SBS Bank has named former long time ASB manager Shaun Drylie as its new chief executive officer.
Drylie will succeed Wayne Evans who died suddenly in January. Drylie has been based in Vietnam since 2014, working latterly as "general manager of the capability exchange programme" for Commonwealth VIB Bank, which is 20% owned by ASB's parent Commonwealth Bank of Australia.
In a long career at ASB Drylie worked as the bank's shareholder representative and board member at Paymark, general manager for product and strategy for retail and business banking, general manager for cards, transactions and payments, general manager for branch and third party banking, and chief manager of branch banking.
Drylie's LinkedIn profile says as ASB's general manager for product and strategy for retail and business banking he had "ownership of all the retail banking products (home/consumer/SME loans, transaction and savings accounts, term deposits, credit card issuing). Also, responsibility for the facilitation and formulation of retail and business banking's channel, segment and customer strategy, together with business planning."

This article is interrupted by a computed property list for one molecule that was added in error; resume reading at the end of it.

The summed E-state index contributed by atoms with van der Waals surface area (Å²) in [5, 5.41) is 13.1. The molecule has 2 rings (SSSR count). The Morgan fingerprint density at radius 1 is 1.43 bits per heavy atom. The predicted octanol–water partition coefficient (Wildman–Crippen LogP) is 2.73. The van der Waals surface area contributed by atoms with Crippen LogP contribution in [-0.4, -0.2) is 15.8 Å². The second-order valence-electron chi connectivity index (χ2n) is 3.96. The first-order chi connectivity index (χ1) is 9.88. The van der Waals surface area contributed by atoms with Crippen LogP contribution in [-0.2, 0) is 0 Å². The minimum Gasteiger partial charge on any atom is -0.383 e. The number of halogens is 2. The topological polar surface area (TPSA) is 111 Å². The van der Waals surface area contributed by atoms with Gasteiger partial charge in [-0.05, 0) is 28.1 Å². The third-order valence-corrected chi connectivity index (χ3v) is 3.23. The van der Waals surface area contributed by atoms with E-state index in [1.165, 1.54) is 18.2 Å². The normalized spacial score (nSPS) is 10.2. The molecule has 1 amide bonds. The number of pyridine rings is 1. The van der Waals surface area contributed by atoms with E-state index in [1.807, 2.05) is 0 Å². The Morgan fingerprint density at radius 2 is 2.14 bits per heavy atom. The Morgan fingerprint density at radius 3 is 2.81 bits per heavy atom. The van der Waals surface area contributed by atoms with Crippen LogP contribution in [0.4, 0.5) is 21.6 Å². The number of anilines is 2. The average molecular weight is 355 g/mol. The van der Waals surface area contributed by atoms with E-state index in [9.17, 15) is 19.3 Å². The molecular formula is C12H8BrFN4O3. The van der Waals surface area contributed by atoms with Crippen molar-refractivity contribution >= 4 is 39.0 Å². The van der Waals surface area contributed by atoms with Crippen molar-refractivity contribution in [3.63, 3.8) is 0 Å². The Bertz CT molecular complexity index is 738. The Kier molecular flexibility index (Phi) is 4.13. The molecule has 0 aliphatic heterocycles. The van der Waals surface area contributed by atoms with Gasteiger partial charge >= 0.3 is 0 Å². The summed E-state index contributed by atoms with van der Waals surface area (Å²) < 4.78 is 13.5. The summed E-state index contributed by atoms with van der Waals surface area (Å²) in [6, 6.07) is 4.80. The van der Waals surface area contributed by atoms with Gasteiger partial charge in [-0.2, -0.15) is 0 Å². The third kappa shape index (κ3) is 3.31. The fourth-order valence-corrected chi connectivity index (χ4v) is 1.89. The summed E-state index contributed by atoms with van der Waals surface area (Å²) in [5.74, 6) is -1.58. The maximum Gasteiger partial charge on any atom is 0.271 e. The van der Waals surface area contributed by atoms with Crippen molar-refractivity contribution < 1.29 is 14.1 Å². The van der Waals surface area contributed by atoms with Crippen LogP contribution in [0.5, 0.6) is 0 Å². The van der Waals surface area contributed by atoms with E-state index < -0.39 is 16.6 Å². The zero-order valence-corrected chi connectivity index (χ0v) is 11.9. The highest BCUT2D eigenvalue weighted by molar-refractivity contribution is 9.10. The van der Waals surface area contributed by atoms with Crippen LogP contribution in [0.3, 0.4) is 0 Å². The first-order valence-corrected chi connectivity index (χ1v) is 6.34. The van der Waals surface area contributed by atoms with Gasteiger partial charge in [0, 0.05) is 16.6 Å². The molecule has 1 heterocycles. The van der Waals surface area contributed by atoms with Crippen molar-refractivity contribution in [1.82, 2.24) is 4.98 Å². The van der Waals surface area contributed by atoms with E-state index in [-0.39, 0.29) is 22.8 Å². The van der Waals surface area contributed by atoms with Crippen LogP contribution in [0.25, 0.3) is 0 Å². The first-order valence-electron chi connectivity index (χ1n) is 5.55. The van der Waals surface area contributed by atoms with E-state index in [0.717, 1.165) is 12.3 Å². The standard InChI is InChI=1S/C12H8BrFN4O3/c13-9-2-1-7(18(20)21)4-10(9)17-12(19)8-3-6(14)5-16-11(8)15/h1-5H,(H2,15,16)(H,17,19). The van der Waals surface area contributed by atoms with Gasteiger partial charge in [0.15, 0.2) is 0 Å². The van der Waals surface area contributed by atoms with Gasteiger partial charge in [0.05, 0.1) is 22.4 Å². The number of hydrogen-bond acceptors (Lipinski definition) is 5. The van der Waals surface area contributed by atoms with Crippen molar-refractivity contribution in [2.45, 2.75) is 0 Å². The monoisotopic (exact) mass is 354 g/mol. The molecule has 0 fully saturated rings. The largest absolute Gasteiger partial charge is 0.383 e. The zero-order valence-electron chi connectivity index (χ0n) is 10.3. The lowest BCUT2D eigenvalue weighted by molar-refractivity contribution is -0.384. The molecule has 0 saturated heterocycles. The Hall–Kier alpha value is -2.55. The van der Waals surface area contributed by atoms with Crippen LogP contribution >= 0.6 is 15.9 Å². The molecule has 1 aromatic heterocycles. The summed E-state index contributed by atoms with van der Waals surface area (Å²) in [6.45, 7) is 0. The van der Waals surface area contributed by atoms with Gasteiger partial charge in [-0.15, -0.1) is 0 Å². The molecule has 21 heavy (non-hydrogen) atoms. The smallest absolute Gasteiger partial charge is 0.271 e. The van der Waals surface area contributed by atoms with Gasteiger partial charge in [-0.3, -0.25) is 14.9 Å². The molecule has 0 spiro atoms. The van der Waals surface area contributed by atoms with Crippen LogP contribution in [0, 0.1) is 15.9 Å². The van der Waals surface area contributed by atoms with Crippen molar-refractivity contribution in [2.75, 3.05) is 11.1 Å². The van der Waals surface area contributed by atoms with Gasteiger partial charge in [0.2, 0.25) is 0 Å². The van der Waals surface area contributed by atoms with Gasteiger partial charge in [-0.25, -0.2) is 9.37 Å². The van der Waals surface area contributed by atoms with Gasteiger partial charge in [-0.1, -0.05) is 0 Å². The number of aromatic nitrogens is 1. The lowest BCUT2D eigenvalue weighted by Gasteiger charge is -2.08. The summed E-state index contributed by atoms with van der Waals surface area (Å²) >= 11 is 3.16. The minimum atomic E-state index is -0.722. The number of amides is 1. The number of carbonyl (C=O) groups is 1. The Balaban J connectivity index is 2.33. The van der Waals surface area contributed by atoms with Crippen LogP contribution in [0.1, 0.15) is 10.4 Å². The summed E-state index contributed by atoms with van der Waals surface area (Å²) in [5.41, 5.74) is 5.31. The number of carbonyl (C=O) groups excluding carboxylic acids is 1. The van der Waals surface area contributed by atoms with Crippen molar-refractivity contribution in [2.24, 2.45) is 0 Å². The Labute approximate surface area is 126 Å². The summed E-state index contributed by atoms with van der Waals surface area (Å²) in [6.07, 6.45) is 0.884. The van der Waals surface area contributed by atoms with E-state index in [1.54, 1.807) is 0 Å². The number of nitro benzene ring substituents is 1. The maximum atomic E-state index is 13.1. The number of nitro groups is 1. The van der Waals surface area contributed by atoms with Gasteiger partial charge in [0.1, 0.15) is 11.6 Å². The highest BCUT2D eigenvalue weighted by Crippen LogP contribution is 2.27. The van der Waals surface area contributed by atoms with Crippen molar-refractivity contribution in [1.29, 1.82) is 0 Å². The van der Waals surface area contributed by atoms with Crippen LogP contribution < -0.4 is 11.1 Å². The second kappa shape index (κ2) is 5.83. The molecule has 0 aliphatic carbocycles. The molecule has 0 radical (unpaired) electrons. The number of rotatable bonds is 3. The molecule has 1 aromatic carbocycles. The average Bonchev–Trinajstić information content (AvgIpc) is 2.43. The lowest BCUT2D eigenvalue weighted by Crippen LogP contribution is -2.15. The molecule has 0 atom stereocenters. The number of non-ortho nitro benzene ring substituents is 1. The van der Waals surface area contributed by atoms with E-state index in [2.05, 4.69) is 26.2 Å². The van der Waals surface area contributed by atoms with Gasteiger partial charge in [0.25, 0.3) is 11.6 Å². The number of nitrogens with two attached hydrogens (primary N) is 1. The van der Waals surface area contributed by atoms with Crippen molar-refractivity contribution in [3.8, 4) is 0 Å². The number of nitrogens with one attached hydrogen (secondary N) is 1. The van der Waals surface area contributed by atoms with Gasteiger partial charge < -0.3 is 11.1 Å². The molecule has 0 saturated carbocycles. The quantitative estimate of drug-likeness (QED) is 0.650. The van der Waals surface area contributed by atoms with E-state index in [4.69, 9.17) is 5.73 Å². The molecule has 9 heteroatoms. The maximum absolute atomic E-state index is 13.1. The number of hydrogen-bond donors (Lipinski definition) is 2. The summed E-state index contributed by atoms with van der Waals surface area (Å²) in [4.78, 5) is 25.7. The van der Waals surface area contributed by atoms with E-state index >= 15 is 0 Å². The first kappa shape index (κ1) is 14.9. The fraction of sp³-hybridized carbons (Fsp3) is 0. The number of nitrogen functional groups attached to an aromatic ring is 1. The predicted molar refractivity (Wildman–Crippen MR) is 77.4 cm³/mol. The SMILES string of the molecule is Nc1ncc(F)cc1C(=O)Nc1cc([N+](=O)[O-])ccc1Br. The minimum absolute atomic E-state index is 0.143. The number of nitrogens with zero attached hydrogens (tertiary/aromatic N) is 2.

He also cites "successfully" leading ASB's home loan business through significant regulatory intervention, being the Reserve Bank's introduction of restrictions on banks' high loan-to-value ratio residential mortgage lending. This process saw ASB give customers with pre-approvals for low equity mortgages only about 10 days to draw them down as the bank scrambled to comply with the new Reserve Bank measures. This led to a public ticking off for ASB from Finance Minister Bill English, who said the bank should have listened to Reserve Bank warnings six months earlier and not made promises it couldn't keep.
SBS chairman John Ward says the board sought a CEO with the right balance of industry experience, strategic thinking and proven leadership to replace Evans.
“Shaun’s extensive background across the New Zealand banking industry, innovative thinking and international experience are vital components in the mix and breadth of the skill base that he will contribute to the management of our business," Ward says.
Drylie grew up in Blenheim, Dunedin and Hokitika, starting his banking career in Greymouth 30 years ago.
"SBS' values and vision for the future really connect with me. A bank that is in business for its customers rather than shareholders through its member structure is a unique proposition and competitive advantage," says Drylie.
SBS, which obtained banking registration from the Reserve Bank in October 2008, retains a mutual ownership structure as a building society.
Mark McLean, SBS' chief risk and innovation officer, has served as interim CEO. Drylie's due to return to New Zealand in July, and take on the CEO role from August 1.